Prize Winner

People's Choice Award

Streaming Media

Type of Proposal

Oral presentation

Start Date

31-3-2017 9:00 AM

End Date

31-3-2017 10:20 AM

Faculty

Faculty of Science

Faculty Sponsor

Dr. Karpowicz

Abstract

Clock Work: The Role of the Circadian Clock in Colorectal Cancer Circadian rhythms are free-running biological processes that repeat every 24-hours in many cells. In the mouse genome, 43% of protein-encoding genes were found to have circadian rhythms. These rhythms are controlled by biological clocks and may regulate many processes including the cell cycle. In the mouse clock the transcription factors CLOCK and BMAL1 transcribe PER and CRY, which then inactivate CLOCK/BMAL1 in a negative transcription feedback loop. Previous research has demonstrated that the disruption of an organism’s circadian clock may contribute to the increased propensity for colorectal cancer. In most colorectal cancers, the tumour suppressor gene APC is mutated. APC is an important negative regulator of B-catenin, which is a transcription factor of cell proliferation in the Wnt pathway. Previous research has shown that the Wnt pathway may have circadian rhythms and that overexpression may lead to tumour progression in colorectal cancer. Focusing on the circadian clock and its connection to cancer and Wnt signalling could lead to novel cancer therapies and treatments. I hypothesize that tumours lack circadian rhythms. To investigate the clock’s potential role in tumorigenesis, I am dissecting individual polyps/tumours from APCmin/+ mice with a functional clock (BMAL1 +/+). I will collect non-tumour marginal areas to be used as a non-cancerous tissue control. Using qPCR analysis, I am detecting for clock related genes including PER2, BMAL1, and REV-ERB and for downstream Wnt targets including c-Myc, CCND1, and Axin2. Preliminary results have shown that there is a slight variation in gene targets between polyps and their corresponding margins. Future work will include qPCR analysis of the above genes on APCmin/+ mice with dysfunctional clocks (BMAL -/-).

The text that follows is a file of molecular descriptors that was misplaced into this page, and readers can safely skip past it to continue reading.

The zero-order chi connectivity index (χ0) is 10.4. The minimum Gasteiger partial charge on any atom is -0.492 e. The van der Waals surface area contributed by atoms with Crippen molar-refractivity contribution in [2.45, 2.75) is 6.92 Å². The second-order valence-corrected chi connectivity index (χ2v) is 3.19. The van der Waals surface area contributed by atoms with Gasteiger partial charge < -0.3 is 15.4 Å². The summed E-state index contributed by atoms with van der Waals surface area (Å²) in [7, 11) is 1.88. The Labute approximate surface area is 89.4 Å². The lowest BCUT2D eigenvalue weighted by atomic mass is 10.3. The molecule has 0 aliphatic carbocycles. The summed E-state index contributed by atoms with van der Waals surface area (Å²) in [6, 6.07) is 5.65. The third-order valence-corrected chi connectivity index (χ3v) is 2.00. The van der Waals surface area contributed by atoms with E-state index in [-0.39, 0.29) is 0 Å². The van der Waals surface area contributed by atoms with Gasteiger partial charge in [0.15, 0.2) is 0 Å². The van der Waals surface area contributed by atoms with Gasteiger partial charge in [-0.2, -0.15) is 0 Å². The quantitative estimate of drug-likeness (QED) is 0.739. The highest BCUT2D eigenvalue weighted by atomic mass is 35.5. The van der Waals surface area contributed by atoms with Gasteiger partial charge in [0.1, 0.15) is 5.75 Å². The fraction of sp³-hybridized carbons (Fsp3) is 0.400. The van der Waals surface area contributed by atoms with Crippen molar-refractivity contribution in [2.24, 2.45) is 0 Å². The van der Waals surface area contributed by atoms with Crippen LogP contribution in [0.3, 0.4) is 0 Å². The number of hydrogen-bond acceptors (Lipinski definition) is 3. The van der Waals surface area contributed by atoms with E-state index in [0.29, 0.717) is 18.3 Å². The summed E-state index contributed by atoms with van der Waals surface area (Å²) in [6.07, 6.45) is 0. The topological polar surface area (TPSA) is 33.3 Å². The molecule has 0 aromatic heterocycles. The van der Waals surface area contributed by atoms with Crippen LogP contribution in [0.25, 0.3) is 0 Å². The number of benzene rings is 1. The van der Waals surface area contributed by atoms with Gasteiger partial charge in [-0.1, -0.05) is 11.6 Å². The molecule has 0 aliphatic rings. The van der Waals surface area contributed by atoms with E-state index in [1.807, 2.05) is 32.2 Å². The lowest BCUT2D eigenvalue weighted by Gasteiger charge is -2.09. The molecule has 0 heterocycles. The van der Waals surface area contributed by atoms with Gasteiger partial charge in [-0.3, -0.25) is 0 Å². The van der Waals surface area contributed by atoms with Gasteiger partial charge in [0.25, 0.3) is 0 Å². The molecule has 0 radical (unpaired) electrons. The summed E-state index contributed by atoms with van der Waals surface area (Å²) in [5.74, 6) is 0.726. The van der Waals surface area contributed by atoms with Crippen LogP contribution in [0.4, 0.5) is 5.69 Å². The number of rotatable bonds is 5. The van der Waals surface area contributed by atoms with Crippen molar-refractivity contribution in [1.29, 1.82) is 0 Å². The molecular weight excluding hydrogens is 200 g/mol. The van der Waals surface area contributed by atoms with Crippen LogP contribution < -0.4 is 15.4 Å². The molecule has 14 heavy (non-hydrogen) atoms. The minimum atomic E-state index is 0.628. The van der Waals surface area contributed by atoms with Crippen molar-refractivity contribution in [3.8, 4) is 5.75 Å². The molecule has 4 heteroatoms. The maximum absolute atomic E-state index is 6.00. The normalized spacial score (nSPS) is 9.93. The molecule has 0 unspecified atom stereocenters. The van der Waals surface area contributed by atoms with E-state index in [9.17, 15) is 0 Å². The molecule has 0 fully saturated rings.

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Mar 31st, 9:00 AM Mar 31st, 10:20 AM

Clock Work: The Role of the Circadian Clock in Colorectal Cancer

Clock Work: The Role of the Circadian Clock in Colorectal Cancer Circadian rhythms are free-running biological processes that repeat every 24-hours in many cells. In the mouse genome, 43% of protein-encoding genes were found to have circadian rhythms. These rhythms are controlled by biological clocks and may regulate many processes including the cell cycle. In the mouse clock the transcription factors CLOCK and BMAL1 transcribe PER and CRY, which then inactivate CLOCK/BMAL1 in a negative transcription feedback loop. Previous research has demonstrated that the disruption of an organism’s circadian clock may contribute to the increased propensity for colorectal cancer. In most colorectal cancers, the tumour suppressor gene APC is mutated. APC is an important negative regulator of B-catenin, which is a transcription factor of cell proliferation in the Wnt pathway. Previous research has shown that the Wnt pathway may have circadian rhythms and that overexpression may lead to tumour progression in colorectal cancer. Focusing on the circadian clock and its connection to cancer and Wnt signalling could lead to novel cancer therapies and treatments. I hypothesize that tumours lack circadian rhythms. To investigate the clock’s potential role in tumorigenesis, I am dissecting individual polyps/tumours from APCmin/+ mice with a functional clock (BMAL1 +/+). I will collect non-tumour marginal areas to be used as a non-cancerous tissue control. Using qPCR analysis, I am detecting for clock related genes including PER2, BMAL1, and REV-ERB and for downstream Wnt targets including c-Myc, CCND1, and Axin2. Preliminary results have shown that there is a slight variation in gene targets between polyps and their corresponding margins. Future work will include qPCR analysis of the above genes on APCmin/+ mice with dysfunctional clocks (BMAL -/-).